Sherlock Holmes is reading A Cure for Cecily by Annabelle Troy. It’s a dark Victorian tale of romance, insanity and passion. Cecily, a young artist, is locked away in an asylum by her wealthy husband; she rebels by running away with a sympathetic doctor–but at what price? The book is available for free on Amazon Nov. 13-17:

http://www.amazon.com/Cure-Cecily-Annabelle-Troy-ebook/dp/B00P85OB66/ref=sr_1_1?ie=UTF8&qid=1447372976&sr=8-1&keywords=A+Cure+for+Cecily

Now back to Jack. For obvious reasons, Sherlock has had a lifelong fascination with this case. There’s even a movie called Murder by Decree, in which Christopher Plummer plays Holmes tracking down the Ripper, who turns out to be the son of Queen Victoria. In real life, Australian author Richard Patterson has spent decades positing the theory that Jack was poet Francis Thompson, born a doctor’s son, December 1859. After failing to become a priest he spent six years studying surgery–but even after three attempts was unable to pass his exams. He started to write poetry and, in 1879, became addicted to opium, which was prescribed to him for a lung infection. (Were there any Victorian poets who did NOT have weak lungs?) Drug-addicted, he became a vagrant who lived mostly in the Dockland area of London, expiring unmourned in 1907; at the time of his death he weighed only 70 pounds. His poem, The Hound of Heaven, beloved by Oxford theologian types, would ultimately sell 50,000 copies.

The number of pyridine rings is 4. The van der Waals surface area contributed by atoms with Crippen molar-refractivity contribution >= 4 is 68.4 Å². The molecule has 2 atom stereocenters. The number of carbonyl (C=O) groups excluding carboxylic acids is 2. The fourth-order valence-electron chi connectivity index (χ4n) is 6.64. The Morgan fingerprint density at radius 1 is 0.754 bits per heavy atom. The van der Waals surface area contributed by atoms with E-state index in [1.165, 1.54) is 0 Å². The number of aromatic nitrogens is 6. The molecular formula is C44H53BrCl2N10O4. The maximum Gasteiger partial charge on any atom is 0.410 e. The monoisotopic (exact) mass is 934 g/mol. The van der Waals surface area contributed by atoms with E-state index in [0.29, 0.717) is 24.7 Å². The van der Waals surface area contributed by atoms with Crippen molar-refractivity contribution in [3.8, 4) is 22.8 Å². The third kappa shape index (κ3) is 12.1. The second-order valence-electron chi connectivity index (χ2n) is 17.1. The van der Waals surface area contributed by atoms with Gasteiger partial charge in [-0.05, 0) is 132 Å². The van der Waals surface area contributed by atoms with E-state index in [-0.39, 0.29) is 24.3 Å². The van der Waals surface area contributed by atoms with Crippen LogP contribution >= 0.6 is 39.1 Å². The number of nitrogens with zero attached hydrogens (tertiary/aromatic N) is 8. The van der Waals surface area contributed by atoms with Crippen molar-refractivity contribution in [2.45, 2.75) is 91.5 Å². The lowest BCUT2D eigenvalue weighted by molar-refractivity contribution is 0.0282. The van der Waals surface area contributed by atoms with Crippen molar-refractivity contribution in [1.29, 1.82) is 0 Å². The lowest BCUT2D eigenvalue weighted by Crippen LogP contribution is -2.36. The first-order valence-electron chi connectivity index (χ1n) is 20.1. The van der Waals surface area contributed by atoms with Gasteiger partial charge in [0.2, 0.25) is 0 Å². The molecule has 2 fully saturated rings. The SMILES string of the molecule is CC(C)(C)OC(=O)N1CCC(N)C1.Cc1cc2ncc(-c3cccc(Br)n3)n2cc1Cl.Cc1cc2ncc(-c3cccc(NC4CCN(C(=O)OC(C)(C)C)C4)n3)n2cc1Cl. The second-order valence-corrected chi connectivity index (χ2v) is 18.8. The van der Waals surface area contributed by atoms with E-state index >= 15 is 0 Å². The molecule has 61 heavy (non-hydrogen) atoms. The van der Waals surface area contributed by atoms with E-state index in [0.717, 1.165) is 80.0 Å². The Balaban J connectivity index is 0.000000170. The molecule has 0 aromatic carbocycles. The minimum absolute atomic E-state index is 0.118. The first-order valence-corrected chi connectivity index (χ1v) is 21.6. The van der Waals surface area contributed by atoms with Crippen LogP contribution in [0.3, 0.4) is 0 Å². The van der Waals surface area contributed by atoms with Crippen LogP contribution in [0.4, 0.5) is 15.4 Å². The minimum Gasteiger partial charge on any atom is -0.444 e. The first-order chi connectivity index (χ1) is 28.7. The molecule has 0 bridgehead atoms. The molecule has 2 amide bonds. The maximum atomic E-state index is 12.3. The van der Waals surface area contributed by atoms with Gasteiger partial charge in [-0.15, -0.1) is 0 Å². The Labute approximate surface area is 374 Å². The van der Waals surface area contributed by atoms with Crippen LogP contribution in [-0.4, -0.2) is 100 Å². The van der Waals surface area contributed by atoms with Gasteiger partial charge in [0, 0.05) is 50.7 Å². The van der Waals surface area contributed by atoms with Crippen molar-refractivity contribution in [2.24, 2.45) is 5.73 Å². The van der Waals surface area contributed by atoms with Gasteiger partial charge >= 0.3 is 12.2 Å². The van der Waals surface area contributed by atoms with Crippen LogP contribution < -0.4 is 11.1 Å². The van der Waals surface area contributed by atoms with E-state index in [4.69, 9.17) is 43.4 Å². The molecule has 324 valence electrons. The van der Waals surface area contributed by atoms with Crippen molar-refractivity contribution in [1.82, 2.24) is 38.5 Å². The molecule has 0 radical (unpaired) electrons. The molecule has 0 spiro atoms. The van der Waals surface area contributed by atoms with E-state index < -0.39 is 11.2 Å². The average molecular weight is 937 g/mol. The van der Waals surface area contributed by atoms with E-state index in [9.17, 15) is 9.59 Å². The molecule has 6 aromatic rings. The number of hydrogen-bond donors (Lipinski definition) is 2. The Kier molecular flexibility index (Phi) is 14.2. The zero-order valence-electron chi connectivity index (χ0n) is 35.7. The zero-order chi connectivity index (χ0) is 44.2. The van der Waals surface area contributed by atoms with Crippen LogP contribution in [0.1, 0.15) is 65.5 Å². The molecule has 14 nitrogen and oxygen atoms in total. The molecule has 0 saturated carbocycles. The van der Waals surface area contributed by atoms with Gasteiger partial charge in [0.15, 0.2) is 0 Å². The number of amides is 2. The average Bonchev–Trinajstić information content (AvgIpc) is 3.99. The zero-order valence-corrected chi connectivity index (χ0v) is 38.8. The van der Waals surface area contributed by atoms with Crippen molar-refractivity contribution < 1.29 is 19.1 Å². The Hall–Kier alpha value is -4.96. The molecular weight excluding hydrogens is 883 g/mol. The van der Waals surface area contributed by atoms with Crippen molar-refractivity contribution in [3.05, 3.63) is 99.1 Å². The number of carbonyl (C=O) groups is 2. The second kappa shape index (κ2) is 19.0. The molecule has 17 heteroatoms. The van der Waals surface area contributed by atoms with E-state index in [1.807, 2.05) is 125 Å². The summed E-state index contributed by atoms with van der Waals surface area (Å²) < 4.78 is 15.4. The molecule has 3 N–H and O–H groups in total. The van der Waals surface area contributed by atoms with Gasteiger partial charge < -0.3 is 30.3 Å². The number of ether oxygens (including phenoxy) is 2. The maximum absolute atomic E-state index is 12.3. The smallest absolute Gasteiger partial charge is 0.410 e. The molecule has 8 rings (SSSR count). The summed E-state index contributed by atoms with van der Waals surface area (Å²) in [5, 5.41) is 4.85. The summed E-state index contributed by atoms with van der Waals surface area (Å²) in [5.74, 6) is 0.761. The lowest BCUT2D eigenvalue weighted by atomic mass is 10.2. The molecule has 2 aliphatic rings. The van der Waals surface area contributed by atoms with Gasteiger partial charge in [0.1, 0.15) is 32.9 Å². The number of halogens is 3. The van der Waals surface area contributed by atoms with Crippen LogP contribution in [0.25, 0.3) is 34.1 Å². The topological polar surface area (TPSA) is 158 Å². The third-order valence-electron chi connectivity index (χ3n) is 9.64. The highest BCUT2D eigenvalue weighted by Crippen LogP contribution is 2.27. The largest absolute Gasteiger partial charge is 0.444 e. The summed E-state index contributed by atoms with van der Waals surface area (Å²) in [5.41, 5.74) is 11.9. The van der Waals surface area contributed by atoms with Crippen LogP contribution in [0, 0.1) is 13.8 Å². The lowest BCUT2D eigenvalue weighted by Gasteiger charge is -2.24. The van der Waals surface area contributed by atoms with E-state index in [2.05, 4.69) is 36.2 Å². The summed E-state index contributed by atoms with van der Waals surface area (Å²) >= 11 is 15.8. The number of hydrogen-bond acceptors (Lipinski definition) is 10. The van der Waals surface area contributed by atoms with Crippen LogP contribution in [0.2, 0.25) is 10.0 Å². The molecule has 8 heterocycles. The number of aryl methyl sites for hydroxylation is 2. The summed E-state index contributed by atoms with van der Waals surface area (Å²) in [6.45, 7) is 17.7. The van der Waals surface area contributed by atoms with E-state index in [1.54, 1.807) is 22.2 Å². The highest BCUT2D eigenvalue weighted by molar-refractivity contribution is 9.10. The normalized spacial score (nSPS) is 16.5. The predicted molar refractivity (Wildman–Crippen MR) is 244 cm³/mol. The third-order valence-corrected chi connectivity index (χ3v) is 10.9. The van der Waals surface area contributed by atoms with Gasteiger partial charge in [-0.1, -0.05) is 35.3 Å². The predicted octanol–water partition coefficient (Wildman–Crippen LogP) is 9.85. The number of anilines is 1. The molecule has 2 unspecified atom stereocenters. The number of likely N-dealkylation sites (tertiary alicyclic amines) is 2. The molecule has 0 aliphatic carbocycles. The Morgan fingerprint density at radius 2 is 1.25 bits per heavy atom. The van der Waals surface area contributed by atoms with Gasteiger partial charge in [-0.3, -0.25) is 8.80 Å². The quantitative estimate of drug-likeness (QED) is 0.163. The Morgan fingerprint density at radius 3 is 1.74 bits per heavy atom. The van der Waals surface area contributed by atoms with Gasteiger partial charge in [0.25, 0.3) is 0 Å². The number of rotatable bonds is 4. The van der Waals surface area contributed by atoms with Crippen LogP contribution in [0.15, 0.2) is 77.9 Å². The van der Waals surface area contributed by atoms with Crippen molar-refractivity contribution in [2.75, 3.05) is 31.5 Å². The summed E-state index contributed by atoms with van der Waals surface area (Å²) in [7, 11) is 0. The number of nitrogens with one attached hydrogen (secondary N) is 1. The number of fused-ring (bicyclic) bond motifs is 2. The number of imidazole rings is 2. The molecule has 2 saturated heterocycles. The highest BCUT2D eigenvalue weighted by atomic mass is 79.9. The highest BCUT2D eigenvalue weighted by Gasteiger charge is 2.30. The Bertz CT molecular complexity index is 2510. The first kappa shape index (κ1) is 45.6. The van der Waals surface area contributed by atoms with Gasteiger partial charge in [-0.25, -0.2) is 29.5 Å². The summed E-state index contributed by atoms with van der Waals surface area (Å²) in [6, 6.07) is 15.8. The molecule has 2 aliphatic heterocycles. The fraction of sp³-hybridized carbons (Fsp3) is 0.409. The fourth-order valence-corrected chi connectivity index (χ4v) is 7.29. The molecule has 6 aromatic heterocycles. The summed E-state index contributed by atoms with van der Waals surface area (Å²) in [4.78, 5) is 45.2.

The Ripper murders would have happened when Francis–incidentally, he was named for St. Francis of Assisi by his mother, a convert to Catholicism–was 29 years old. It was said he always carried a scalpel around with him which he used, Sweeney Todd-like, to shave. Though The Hound of Heaven depicts a soul pursued by God, he also wrote poems about women being murdered under creepy circumstances, and he was known to have once lived with his lover, an East End prostitute. If Patterson’s theory is correct the 1888 killing spree of five ladies of the night would have been undertaken right after Francis’s lover left him. Patterson has thought Francis was Jack since the 1990’s but his theory has only recently been taken seriously. To quote from The Hound of Heaven:

“I fled Him, down the nights and down the days;

I fled HIm, down the arches of the years;

I fled Him, down the labyrinthine ways

Of my own mind…”  Do you think Thompson was Jack the Ripper? And if so who will play him in the inevitable movie?

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